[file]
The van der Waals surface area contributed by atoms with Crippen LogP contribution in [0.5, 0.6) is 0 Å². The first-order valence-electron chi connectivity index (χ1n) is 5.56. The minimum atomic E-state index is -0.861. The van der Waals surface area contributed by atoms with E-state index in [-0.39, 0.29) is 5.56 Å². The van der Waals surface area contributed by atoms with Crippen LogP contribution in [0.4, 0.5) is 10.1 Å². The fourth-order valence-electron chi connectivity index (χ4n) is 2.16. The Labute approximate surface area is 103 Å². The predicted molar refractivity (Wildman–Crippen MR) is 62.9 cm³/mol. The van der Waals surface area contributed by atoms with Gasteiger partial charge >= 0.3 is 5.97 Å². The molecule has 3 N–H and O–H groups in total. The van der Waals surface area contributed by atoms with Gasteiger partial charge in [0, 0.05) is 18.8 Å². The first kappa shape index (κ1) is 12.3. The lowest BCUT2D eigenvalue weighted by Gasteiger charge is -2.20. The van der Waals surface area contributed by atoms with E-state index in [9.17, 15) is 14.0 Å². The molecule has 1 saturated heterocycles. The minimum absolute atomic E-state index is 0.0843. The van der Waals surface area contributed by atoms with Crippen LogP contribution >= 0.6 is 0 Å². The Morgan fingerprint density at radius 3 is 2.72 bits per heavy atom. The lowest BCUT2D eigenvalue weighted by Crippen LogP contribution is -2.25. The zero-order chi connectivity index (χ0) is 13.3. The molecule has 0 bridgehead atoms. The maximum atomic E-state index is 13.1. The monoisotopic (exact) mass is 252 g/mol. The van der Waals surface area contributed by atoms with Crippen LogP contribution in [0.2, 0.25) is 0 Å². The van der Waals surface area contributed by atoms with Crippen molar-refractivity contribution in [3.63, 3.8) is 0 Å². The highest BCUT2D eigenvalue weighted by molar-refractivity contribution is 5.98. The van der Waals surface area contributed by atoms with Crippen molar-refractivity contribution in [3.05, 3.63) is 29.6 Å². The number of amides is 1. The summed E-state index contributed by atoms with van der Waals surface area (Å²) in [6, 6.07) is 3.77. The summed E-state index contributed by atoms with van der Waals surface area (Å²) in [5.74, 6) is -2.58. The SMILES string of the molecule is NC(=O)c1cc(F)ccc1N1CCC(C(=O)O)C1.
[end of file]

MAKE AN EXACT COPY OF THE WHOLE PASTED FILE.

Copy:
The van der Waals surface area contributed by atoms with Crippen LogP contribution in [0.5, 0.6) is 0 Å². The first-order valence-electron chi connectivity index (χ1n) is 5.56. The minimum atomic E-state index is -0.861. The van der Waals surface area contributed by atoms with E-state index in [-0.39, 0.29) is 5.56 Å². The van der Waals surface area contributed by atoms with Crippen LogP contribution in [0.4, 0.5) is 10.1 Å². The fourth-order valence-electron chi connectivity index (χ4n) is 2.16. The Labute approximate surface area is 103 Å². The predicted molar refractivity (Wildman–Crippen MR) is 62.9 cm³/mol. The van der Waals surface area contributed by atoms with Gasteiger partial charge >= 0.3 is 5.97 Å². The molecule has 3 N–H and O–H groups in total. The van der Waals surface area contributed by atoms with Gasteiger partial charge in [0, 0.05) is 18.8 Å². The first kappa shape index (κ1) is 12.3. The lowest BCUT2D eigenvalue weighted by Gasteiger charge is -2.20. The van der Waals surface area contributed by atoms with E-state index in [9.17, 15) is 14.0 Å². The molecule has 1 saturated heterocycles. The minimum absolute atomic E-state index is 0.0843. The van der Waals surface area contributed by atoms with Crippen LogP contribution >= 0.6 is 0 Å². The Morgan fingerprint density at radius 3 is 2.72 bits per heavy atom. The lowest BCUT2D eigenvalue weighted by Crippen LogP contribution is -2.25. The zero-order chi connectivity index (χ0) is 13.3. The molecule has 0 bridgehead atoms. The maximum atomic E-state index is 13.1. The monoisotopic (exact) mass is 252 g/mol. The van der Waals surface area contributed by atoms with Crippen LogP contribution in [0.2, 0.25) is 0 Å². The van der Waals surface area contributed by atoms with Crippen molar-refractivity contribution in [3.63, 3.8) is 0 Å². The highest BCUT2D eigenvalue weighted by molar-refractivity contribution is 5.98. The van der Waals surface area contributed by atoms with Crippen molar-refractivity contribution in [3.05, 3.63) is 29.6 Å². The number of amides is 1. The summed E-state index contributed by atoms with van der Waals surface area (Å²) in [6, 6.07) is 3.77. The summed E-state index contributed by atoms with van der Waals surface area (Å²) in [5.74, 6) is -2.58. The SMILES string of the molecule is NC(=O)c1cc(F)ccc1N1CCC(C(=O)O)C1.